Friday, February 7, 2014

The Saving the Planet Experiment- An Introduction

by student blogger Kristin

A few weeks ago marked the beginning of my 9th and FINAL semester here at The Culinary Institute of America. As a sort of means to distract myself from the obvious nervousness and sadness of this time in my life, I have decided to pack my last semester with fun courses. While I knew that courses such as Brewed, a course on beer brewing, and Spirits and Mixology would be entertaining, I have been most pleasantly surprised by my Ecology of Food course. Admittedly, I originally signed up for this course not knowing anything about the subject matter. I did know, however, that if I wanted anyone to teach me, it would be Professor Deirdre Murphy. I had her during my 6th term and she quickly became one of my favorite professors.

As we started this semester in Ecology of Food, Professor Murphy did not fail to disappoint. On our first day of class, she explained to all of us that we were going to be performing somewhat of an experiment this semester. We were all going to be experimenting how well certain foods can grow indoors during the winter. But that was not all, at the end of the semester we were going to have a feast (or more than likely small meal) of whatever we were able to grow over the semester. We were told that we had a few weeks to really think about what it was that we wanted to grow.

Over even the first two weeks of this Ecology course, we reviewed some facts about our changing planet. While I have chosen not to get too far into details, I will tell you it began to open my eyes to some truths even about my own life. The thing that struck home for me the most, however, was that I used to be (at least in my own mind) one with nature. When I was young I was always interested in growing things and even did some gardening with my mother and siblings. Over the years though, schedules got busier, I got “cooler” and having live plants seemed to be the last thing on my mind.

Seeds purchased from Seed Savers Exchange
 http://www.seedsavers.org/
My quickly growing guilty conscious clouded my mind all the time to the point where I could not actively think of one thing to grow. On the day we were to choose, I was given the challenging Blue Jade Corn, a blue corn variety that reaches only 3 feet tall. Though I was thrilled with the assignment I could still not get this feeling of doubt and almost failure off my mind.

While I was tracking the first week’s progress in my seed journal, it finally hit me. I would share this experience with all of you. Although I cannot save the world all by myself, perhaps my story could inspire some other people to return to home growing. It took me admittedly way too long to realize that perhaps this blog would be the perfect place to do this. Not only will blogging about this experiment perhaps inspire people but it also represents my interest in general science and embodies the perfect example of cool things we do here at the CIA. What could be better?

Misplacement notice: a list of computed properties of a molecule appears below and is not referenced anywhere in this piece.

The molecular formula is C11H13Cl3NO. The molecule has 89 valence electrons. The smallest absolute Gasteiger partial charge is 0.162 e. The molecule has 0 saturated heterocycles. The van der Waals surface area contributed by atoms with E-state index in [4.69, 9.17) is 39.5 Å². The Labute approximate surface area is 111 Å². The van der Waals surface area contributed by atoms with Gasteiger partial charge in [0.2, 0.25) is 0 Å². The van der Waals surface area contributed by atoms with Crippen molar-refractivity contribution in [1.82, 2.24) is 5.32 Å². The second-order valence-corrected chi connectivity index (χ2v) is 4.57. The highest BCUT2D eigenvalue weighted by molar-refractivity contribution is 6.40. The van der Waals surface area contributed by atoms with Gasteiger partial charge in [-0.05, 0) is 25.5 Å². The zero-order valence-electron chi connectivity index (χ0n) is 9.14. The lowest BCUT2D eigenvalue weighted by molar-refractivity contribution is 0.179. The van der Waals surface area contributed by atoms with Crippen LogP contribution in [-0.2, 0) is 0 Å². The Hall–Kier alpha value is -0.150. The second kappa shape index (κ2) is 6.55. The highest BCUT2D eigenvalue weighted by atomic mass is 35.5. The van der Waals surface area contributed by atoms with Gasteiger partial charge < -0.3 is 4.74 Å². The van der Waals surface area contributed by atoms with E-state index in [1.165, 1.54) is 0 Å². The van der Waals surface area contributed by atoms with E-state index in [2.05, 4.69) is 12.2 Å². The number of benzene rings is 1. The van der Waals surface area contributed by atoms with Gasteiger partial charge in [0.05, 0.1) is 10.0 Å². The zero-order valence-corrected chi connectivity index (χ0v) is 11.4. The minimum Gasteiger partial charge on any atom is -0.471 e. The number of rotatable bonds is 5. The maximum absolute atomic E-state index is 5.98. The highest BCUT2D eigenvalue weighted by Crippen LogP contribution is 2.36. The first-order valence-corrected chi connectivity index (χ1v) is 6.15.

For this entry, I wanted to give you all a little information about the plant I am growing. In the near future (probably tomorrow) I will be posting week 1’s progress!
The plant that I have been working with is Blue Jade Corn, or by its genus species name, Zea mays. It received its name because of the way it dyes water a “Jade Blue” color when boiled. The species was originally found in South America but is now best known in applications for things such as blue tortilla chips. I honestly have never seen or tried this vegetable fresh. I am excited that the first time I do it will be of my own hands.


Seeds Purchased from Seed Savers Exchange
http://www.seedsavers.org/

While it is known to be the best variety of corn to grow inside because of its small size, there are some complications for me while going through this. First of all, this plant is used to full sun, meaning I will have to find a very sunny area during the dead of winter. Secondly, this plant prefers a lot of water and has almost no tolerance for drought. This might not sound like the biggest problem, but being a student with a busy schedule, I will have to make sure that I am on my game about checking the moisture level of my soil when I can. Thirdly, while dealing with my guilt about not being as thrifty as I could be throughout the years, I have challenged myself to try not to buy anything else to complete this project. This is an Ecology course after all. But this does bring up the issue of what to physically grow my corn in.
As of January 30th, 2014 my seeds were planted and this project begun. More on the progress and actual planting to come!

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